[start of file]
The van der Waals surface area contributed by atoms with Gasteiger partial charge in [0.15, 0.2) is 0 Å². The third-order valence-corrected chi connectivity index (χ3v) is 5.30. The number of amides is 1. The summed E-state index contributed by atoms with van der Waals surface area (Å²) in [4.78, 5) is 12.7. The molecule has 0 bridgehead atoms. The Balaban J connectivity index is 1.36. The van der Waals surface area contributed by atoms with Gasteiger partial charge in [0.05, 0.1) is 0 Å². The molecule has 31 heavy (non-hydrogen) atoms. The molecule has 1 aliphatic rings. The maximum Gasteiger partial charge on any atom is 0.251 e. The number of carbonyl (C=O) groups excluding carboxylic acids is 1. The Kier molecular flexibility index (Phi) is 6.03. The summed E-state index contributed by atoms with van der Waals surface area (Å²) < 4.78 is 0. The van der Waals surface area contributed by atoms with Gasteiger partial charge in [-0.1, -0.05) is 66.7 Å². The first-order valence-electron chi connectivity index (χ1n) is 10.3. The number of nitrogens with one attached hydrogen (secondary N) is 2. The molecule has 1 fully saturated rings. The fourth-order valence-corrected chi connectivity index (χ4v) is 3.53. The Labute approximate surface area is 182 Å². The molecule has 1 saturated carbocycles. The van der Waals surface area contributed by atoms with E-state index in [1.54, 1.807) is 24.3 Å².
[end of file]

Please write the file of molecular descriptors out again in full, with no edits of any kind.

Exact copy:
The van der Waals surface area contributed by atoms with Gasteiger partial charge in [0.15, 0.2) is 0 Å². The third-order valence-corrected chi connectivity index (χ3v) is 5.30. The number of amides is 1. The summed E-state index contributed by atoms with van der Waals surface area (Å²) in [4.78, 5) is 12.7. The molecule has 0 bridgehead atoms. The Balaban J connectivity index is 1.36. The van der Waals surface area contributed by atoms with Gasteiger partial charge in [0.05, 0.1) is 0 Å². The molecule has 31 heavy (non-hydrogen) atoms. The molecule has 1 aliphatic rings. The maximum Gasteiger partial charge on any atom is 0.251 e. The number of carbonyl (C=O) groups excluding carboxylic acids is 1. The Kier molecular flexibility index (Phi) is 6.03. The summed E-state index contributed by atoms with van der Waals surface area (Å²) < 4.78 is 0. The van der Waals surface area contributed by atoms with Gasteiger partial charge in [-0.1, -0.05) is 66.7 Å². The first-order valence-electron chi connectivity index (χ1n) is 10.3. The number of nitrogens with one attached hydrogen (secondary N) is 2. The molecule has 1 fully saturated rings. The fourth-order valence-corrected chi connectivity index (χ4v) is 3.53. The Labute approximate surface area is 182 Å². The molecule has 1 saturated carbocycles. The van der Waals surface area contributed by atoms with E-state index in [1.54, 1.807) is 24.3 Å².